Last year, the world’s population surpassed seven billion people, more than half of whom are under the age of 30. Young people are at the heart of today’s great strategic opportunities and challenges, from rebuilding the global economy to combating violent extremism to building a sustainable environment. Coady programs support the aspirations of young leaders around the globe for positive social change.
Recent events around the world demonstrate that young people are at the heart of social justice and social change. The Coady Institute recognizes both the need for and the capacity of youth leaders to play a pivotal role in community change. We are dedicated to providing knowledge-sharing, global experiences and education to support the aspirations of youth leaders in Canada and the developing world. Grounded in the Coady International Institute’s approach to citizen-led development, Coady Youth Programs offers learning opportunities for young leaders to develop the capacity for citizen action towards a more just world.
Pathy Foundation Fellowship
This year-long experiential learning and community development Fellowship is designed to provide young people with opportunities to further develop skills in becoming active and effective change-makers. Through working with a community – local, national or international – with which they have a connection, Fellows foster sustainable and positive social change in the world.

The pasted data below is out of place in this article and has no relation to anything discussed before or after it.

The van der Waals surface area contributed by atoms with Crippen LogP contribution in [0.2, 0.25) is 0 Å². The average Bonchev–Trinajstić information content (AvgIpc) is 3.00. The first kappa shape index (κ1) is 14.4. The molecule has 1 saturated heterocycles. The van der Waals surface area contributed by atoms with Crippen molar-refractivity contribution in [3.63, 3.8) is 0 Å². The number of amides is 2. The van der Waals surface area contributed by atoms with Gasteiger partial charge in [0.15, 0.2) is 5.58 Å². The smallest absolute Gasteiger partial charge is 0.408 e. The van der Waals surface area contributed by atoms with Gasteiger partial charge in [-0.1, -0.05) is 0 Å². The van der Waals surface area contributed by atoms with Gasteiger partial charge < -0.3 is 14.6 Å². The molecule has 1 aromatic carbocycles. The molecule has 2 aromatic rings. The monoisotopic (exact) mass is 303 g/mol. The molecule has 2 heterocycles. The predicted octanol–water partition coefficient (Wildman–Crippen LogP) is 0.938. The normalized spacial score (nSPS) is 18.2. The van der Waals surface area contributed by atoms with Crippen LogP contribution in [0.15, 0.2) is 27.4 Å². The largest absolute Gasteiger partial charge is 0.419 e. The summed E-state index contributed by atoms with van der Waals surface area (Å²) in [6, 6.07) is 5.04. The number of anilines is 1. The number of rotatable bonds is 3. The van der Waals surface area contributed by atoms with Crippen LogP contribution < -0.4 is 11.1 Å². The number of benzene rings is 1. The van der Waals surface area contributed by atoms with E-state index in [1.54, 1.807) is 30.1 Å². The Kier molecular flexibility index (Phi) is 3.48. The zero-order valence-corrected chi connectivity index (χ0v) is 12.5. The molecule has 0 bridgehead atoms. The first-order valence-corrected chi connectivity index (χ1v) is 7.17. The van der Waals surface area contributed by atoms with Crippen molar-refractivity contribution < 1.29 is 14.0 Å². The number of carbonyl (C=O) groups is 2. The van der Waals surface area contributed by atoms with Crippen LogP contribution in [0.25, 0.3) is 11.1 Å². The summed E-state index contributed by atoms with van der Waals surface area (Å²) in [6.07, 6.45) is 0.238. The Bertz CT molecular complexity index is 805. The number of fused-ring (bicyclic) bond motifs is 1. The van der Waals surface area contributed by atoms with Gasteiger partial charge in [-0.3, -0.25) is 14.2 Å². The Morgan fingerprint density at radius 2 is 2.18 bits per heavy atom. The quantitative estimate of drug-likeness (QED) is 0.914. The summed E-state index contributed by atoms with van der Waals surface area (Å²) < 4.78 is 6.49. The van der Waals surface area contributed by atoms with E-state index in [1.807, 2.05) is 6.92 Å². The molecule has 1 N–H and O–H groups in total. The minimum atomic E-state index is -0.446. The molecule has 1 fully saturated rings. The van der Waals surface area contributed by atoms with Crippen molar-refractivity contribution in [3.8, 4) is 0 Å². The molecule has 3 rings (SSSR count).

Targeted towards students 29 years old and under who are about to graduate from undergraduate or Masters level study at Bishop’s, McGill, uOttawa, Queen’s or StFX, the program offers up to $40,000 in funding to support Fellows’ travel, living expenses and project costs, while providing them with comprehensive learning support and ongoing guidance throughout.
If you have a meaningful connection with a community and an innovative idea of how that community can be strengthened, this program might be for you!
For more information about youth programs, please email firstname.lastname@example.org.
“I have helped a new community down the road in Truro [Nova Scotia] to start up an accessible swimming program,” O’Dwyer says. “This was a huge success and a great surprise. We are now just waiting to see how the trial period goes!”
“My connection to the community of Pond Inlet first started during the summer of 2015 when I was volunteering as a peer health educator,” Kaitlyn says. “While I was there, I had the opportunity to foster strong relationships with youth during our after school programming.”
“My initiative will support the empowerment of adolescent refugee girls to use their skills and experience to develop a sustainable program, for them and by them,” says Ruth.